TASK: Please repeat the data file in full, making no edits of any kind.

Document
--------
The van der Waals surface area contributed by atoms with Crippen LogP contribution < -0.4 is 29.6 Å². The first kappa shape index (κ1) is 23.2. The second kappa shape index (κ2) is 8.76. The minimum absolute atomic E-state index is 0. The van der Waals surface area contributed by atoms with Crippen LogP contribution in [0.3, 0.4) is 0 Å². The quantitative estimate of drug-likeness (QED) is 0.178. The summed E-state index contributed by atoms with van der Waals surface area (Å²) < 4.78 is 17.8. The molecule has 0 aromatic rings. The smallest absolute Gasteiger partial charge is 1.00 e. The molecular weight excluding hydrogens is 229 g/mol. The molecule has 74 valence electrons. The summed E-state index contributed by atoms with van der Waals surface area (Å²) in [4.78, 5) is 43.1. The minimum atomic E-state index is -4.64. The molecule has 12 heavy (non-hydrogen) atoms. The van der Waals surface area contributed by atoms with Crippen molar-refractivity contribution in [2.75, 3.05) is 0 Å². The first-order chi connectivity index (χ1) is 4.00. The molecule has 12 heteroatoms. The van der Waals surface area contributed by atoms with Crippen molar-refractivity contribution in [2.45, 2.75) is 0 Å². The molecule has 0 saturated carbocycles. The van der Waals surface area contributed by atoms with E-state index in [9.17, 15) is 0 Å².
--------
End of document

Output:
The van der Waals surface area contributed by atoms with Crippen LogP contribution < -0.4 is 29.6 Å². The first kappa shape index (κ1) is 23.2. The second kappa shape index (κ2) is 8.76. The minimum absolute atomic E-state index is 0. The van der Waals surface area contributed by atoms with Crippen LogP contribution in [0.3, 0.4) is 0 Å². The quantitative estimate of drug-likeness (QED) is 0.178. The summed E-state index contributed by atoms with van der Waals surface area (Å²) < 4.78 is 17.8. The molecule has 0 aromatic rings. The smallest absolute Gasteiger partial charge is 1.00 e. The molecular weight excluding hydrogens is 229 g/mol. The molecule has 74 valence electrons. The summed E-state index contributed by atoms with van der Waals surface area (Å²) in [4.78, 5) is 43.1. The minimum atomic E-state index is -4.64. The molecule has 12 heavy (non-hydrogen) atoms. The van der Waals surface area contributed by atoms with Crippen molar-refractivity contribution in [2.75, 3.05) is 0 Å². The first-order chi connectivity index (χ1) is 4.00. The molecule has 12 heteroatoms. The van der Waals surface area contributed by atoms with Crippen molar-refractivity contribution in [2.45, 2.75) is 0 Å². The molecule has 0 saturated carbocycles. The van der Waals surface area contributed by atoms with E-state index in [9.17, 15) is 0 Å².